Despite the rapid boom in ecommerce sales, we have still not reached a stage where brands can completely shut shop in terms of brick-and-mortar stores. If anything, there’s an increasing demand for in-store pickups – a model that provides the convenience of shopping online and the satisfaction of instantly receiving what you want. Even Amazon is rapidly increasing its stores in the US and UK because it foresees a connected future for shopping.
Simply put, stores can prove highly efficient and convenient for fulfilling online orders, especially if your web and store inventory is integrated. Having multiple stores makes it possible to save on shipping charges by allowing a brand to ship from a store closest to the consumer. It also enables buy online pickup in-store (BOPIS) and curbside pickups for consumers who prefer not to shop in person.
Enabling users to check the store availability of a product while shopping online is a valuable feature every ecommerce site must integrate. As per Google data, 53% of shoppers always research before buying a product. Furthermore, 82% of regular shoppers search online before purchasing a product. This means whether a sale happens online or offline – the occasion for the purchase typically starts online.
One report found that almost half the consumers want to check product availability online before visiting a store. Unfortunately, only a fraction of retailers offer this capability, which is a severe impediment to an omnichannel shopping experience.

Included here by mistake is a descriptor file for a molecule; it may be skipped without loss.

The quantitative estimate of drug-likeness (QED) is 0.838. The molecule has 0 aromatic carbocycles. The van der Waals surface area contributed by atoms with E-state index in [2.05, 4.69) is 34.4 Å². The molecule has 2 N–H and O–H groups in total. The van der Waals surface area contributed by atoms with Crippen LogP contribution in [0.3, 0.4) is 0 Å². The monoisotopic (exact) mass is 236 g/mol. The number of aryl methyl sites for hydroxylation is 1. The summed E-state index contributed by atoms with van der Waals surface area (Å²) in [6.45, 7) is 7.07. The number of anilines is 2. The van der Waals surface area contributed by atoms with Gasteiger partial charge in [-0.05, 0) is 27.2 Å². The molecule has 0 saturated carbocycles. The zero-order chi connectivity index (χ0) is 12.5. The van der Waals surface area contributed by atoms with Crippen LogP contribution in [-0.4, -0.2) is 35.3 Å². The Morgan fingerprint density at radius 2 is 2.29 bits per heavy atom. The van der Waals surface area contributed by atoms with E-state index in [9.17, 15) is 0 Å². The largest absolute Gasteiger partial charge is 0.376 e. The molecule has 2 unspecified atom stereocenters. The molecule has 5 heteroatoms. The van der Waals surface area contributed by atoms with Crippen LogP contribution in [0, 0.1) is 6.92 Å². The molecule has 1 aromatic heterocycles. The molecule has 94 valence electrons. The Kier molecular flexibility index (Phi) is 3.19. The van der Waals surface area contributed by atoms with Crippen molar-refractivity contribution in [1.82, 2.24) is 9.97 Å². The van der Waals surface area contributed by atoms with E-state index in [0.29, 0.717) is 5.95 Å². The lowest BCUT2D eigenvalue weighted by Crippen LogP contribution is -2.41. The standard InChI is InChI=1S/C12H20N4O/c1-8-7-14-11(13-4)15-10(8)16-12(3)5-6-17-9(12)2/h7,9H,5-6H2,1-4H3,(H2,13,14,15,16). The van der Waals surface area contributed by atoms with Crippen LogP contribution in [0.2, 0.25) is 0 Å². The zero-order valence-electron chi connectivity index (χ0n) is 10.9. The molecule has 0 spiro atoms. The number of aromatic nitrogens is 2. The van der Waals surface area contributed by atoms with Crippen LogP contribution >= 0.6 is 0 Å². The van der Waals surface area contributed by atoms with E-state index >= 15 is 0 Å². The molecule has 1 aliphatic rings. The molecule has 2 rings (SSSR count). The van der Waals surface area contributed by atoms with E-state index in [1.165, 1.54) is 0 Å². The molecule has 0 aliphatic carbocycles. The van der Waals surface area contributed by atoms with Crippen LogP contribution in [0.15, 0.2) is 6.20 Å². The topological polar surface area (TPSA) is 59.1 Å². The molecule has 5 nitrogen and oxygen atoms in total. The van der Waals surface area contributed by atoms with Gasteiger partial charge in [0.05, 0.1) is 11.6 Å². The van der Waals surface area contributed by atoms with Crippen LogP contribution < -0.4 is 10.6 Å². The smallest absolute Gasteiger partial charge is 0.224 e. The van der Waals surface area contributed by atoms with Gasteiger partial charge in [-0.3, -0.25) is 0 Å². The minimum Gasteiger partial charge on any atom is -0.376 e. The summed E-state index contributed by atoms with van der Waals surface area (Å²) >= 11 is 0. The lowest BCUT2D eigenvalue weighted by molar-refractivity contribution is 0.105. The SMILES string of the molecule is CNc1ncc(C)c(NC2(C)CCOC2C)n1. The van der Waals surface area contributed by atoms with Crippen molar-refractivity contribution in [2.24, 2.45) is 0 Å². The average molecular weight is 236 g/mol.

Cross-channel visibility into the inventory helps consumers pick the most feasible method for completing their purchase. Especially for consumers who’re going to remain wary of in-person shopping in the future, such cross-channel visibility into the inventory can drive more sales and improve customer loyalty significantly.
Starbucks, known for its world-class coffee, is also a leader in omnichannel marketing. Starbucks offers its customers a loyalty card that can be used to pay for their coffee. Customers can reload the card on their phone, mobile app, or in-store, and the changes are updated in real-time across all channels. So, if I’m waiting in queue to get my coffee and see my balance is running low, I can add more cash to my card using my smartphone and immediately use it to pay for my coffee at the till.
So what did Starbucks do here? It made it seamless for me to order and pay for my coffee by integrating multiple payment channels and rewards into a single interface. But that’s not all; Starbucks also takes personalization very seriously. It regularly sends personalized offers to customers for their favorite drinks using push notifications whenever they’re in the vicinity of a store.
A similar omnichannel marketing strategy needs to be adopted by any business that wishes to succeed in the present business landscape. Remember, your customers don’t see your brands in siloes and expect the same voice and messaging on the various channels they use. Besides, they expect a high level of personalization across touchpoints that can only be driven through integrated data insights from different channels.
Having a single view of customers’ shopping preferences, contact details, buying behaviors, order history, etc., is a vital component of omnichannel retail. Unifying all the data you collect from your customers’ interactions helps you segment them better to facilitate seamless and satisfying experiences. A unified customer view enables you to target your marketing campaigns better and effectively deliver relevant communications across physical and digital channels.
A marketing automation platform like MoEngage can help you simplify each step of the user journey and boost your ROI through insightful data and relevant communications that lead to higher engagement and more sales.
Request a demo to know more about our marketing automation platform and how it can boost your marketing plan.